Announcing our 2014 Post-Election Survey results in a new online format!
This new interactive and intuitive design allows users to compare Overseas Vote Foundation Post–Election Survey data across states. Past Post-Election Survey data will be added in the days ahead to facilitate comparison from one Post-Election Survey to another.
See Intro to the Survey at Summit 2015
Engage - Empower - Protect the American Voter
See Summit 2015 As It Happened - now available on video
U.S. and Overseas Vote Foundation, FairVote, and the Lawyers’ Committee for Civil Rights Under Law co-hosted the Ninth Annual Voting and Elections Summit 2015 - a conference that fostered examination of the profound and persistent issues surrounding U.S. voter participation, engagement in our democracy, and what we can do about it. [See Summit 2015 As It Happened] [See Conference Agenda] [See Workshop Agenda]
The 2014 midterm election had the lowest turnout since 1942, with more than 144 million eligible voters not casting a vote. With the 2016 presidential election approaching, the two-day conference combining high-profile speakers and hands-on workshops was an incredible opportunity to discuss ways to increase voter participation, voter confidence and equitable representation in our elections. Read More...
Can I Vote Absentee? - Get the Widget Today!
Are you wondering: "Can I Vote Absentee?"
Instantly access the answer in one click from U.S. Vote Foundation!
Your voice matters - your vote counts. Don't let the fact that you might not be able to get to the polls stop you from voting. Make it easy with absentee voting! Get your ballot sent to your mailbox and access the convenience of 'vote-by-mail' starting today.
Use the CIVA widget to answer to the question – Can I Vote Absentee? and then access your state's absentee ballot request form. Try it now with the live widget on this page - select your state and you're on your way!
Embed the widget in your own site, post a link to the widget on your social media pages, or read more: www.usvotefoundation.org/can-i-vote-absentee
The quality of Election Administration and Voting Survey (EAVS) has gotten better over time, and more organizations and individuals are pressing for data-driven election policy than ever before, which bodes well for the role election data plays. We hope to see in the near future wider access to election data and greater public understanding of what it tells us about how we pick our leaders. One great way to accomplish both these objectives is through data visualization, which a number of election offices across the country have started to practice. We've included an example here, a visualization of the 2014 EAVS data on overseas civilian and military voters.
The three-day Ruby for Good hack-a-thon is “dedicated to making the world gooder”. This year the Ruby for Good beneficiaries includes US Vote. The Ruby for Good event brings skilled Ruby programmers from all over the world together and forms teams that take on software projects that will help communities.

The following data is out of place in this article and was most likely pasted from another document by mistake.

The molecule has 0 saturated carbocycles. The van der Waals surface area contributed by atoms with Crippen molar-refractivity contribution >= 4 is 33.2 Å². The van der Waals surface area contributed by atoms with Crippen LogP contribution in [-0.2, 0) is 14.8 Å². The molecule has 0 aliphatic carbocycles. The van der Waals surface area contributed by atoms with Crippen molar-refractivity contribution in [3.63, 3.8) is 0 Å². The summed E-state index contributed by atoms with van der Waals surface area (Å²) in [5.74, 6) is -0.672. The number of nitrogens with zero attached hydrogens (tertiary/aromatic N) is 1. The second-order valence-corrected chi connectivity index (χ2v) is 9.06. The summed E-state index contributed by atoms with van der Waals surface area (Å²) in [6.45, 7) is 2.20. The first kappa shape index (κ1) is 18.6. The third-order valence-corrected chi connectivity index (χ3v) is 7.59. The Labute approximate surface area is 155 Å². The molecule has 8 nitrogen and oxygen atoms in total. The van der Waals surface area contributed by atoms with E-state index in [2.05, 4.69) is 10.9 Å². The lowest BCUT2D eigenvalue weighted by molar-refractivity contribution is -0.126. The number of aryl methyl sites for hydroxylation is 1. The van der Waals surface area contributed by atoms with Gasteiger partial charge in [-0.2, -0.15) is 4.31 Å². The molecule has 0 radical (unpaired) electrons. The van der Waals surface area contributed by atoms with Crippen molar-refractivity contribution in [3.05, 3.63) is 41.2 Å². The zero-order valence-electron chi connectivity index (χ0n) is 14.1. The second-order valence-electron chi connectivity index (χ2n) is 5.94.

US Vote is pleased to announce Ms. Marcia Blanco-Johnson, Ms. Dana Chisnell and Ms. Clarissa Martínez-De-Castro as new members of our Advisory Board. These three seasoned voting and elections professionals will contribute strongly to US Vote’s mission and direction as we aim to further solidify our brand, conquer new ground, and make voting important and accessible to all US citizens. All are experts in their respective areas and have played important roles in areas of voting and public advocacy.
Here is a bit about our new members:
Just 36.6% of eligible citizens voted in the 2014 midterm elections, the lowest in a midterm since World War II, but turnout varied across states by as much as 30 percentage points. A new report by Nonprofit VOTE, America Goes to the Polls 2014, ranks voter turnout in all 50 states and looks at major factors underlying voter participation. It also details successful strategies employed by high voter turnout states.
For example, states with Election Day Registration (EDR) had the highest voter participation rates averaging 48%, 12 points higher than the turnout in states without it. Seven of the top 10 turnout states have EDR. None of the bottom 10 turnout states have EDR.
Congress has repealed the federal mandate for an Internet voting demonstration project.
Since 2002’s National Defense Authorization Act (NDAA), there has been a provision pending completion that called for an Internet voting “demonstration project” to be conducted by the Department of Defense. In 2004, a system was proffered that the Defense Department commissioned, known as the SERVE project. Ultimately, the Defense Department decided against moving forward with SERVE.
Subsequently, numerous work-arounds, and other language (including the Military and Overseas Voter Empowerment [MOVE] Act of 2009) made it unclear whether the Defense Department was still planning to conduct a demonstration project. However, the Defense Department was still very much involved.
There were delays in the process until standards could be established. Members of House and Senate Armed Services Committees, as well as personnel at the Department of Defense, became convinced that Internet voting should not be instituted.